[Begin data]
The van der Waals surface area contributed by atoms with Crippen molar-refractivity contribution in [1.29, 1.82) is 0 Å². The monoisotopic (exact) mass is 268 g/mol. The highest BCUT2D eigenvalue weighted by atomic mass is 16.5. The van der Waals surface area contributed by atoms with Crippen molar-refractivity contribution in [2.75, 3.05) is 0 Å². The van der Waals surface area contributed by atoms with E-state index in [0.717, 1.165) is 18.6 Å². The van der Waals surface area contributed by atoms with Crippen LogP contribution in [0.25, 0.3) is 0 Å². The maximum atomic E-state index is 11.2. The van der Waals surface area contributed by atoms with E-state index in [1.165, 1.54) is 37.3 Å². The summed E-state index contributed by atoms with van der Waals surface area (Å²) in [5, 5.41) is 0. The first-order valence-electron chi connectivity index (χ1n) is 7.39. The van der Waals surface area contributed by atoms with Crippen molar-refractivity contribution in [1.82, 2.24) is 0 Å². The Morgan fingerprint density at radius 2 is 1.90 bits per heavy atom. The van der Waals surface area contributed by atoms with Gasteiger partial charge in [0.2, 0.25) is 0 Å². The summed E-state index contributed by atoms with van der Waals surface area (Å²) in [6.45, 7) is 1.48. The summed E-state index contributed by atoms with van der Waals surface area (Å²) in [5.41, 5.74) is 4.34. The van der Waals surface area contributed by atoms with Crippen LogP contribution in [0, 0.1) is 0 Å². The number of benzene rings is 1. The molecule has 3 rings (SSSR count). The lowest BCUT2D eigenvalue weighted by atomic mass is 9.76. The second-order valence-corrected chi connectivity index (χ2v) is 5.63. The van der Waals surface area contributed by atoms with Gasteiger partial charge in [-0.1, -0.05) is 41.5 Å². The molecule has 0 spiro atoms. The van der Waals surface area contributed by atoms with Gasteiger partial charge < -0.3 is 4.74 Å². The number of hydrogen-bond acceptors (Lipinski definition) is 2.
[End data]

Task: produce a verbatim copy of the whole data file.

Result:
The van der Waals surface area contributed by atoms with Crippen molar-refractivity contribution in [1.29, 1.82) is 0 Å². The monoisotopic (exact) mass is 268 g/mol. The highest BCUT2D eigenvalue weighted by atomic mass is 16.5. The van der Waals surface area contributed by atoms with Crippen molar-refractivity contribution in [2.75, 3.05) is 0 Å². The van der Waals surface area contributed by atoms with E-state index in [0.717, 1.165) is 18.6 Å². The van der Waals surface area contributed by atoms with Crippen LogP contribution in [0.25, 0.3) is 0 Å². The maximum atomic E-state index is 11.2. The van der Waals surface area contributed by atoms with E-state index in [1.165, 1.54) is 37.3 Å². The summed E-state index contributed by atoms with van der Waals surface area (Å²) in [5, 5.41) is 0. The first-order valence-electron chi connectivity index (χ1n) is 7.39. The van der Waals surface area contributed by atoms with Crippen molar-refractivity contribution in [1.82, 2.24) is 0 Å². The Morgan fingerprint density at radius 2 is 1.90 bits per heavy atom. The van der Waals surface area contributed by atoms with Gasteiger partial charge in [0.2, 0.25) is 0 Å². The summed E-state index contributed by atoms with van der Waals surface area (Å²) in [6.45, 7) is 1.48. The summed E-state index contributed by atoms with van der Waals surface area (Å²) in [5.41, 5.74) is 4.34. The van der Waals surface area contributed by atoms with Crippen LogP contribution in [0, 0.1) is 0 Å². The number of benzene rings is 1. The molecule has 3 rings (SSSR count). The lowest BCUT2D eigenvalue weighted by atomic mass is 9.76. The second-order valence-corrected chi connectivity index (χ2v) is 5.63. The van der Waals surface area contributed by atoms with Gasteiger partial charge in [-0.1, -0.05) is 41.5 Å². The molecule has 0 spiro atoms. The van der Waals surface area contributed by atoms with Gasteiger partial charge < -0.3 is 4.74 Å². The number of hydrogen-bond acceptors (Lipinski definition) is 2.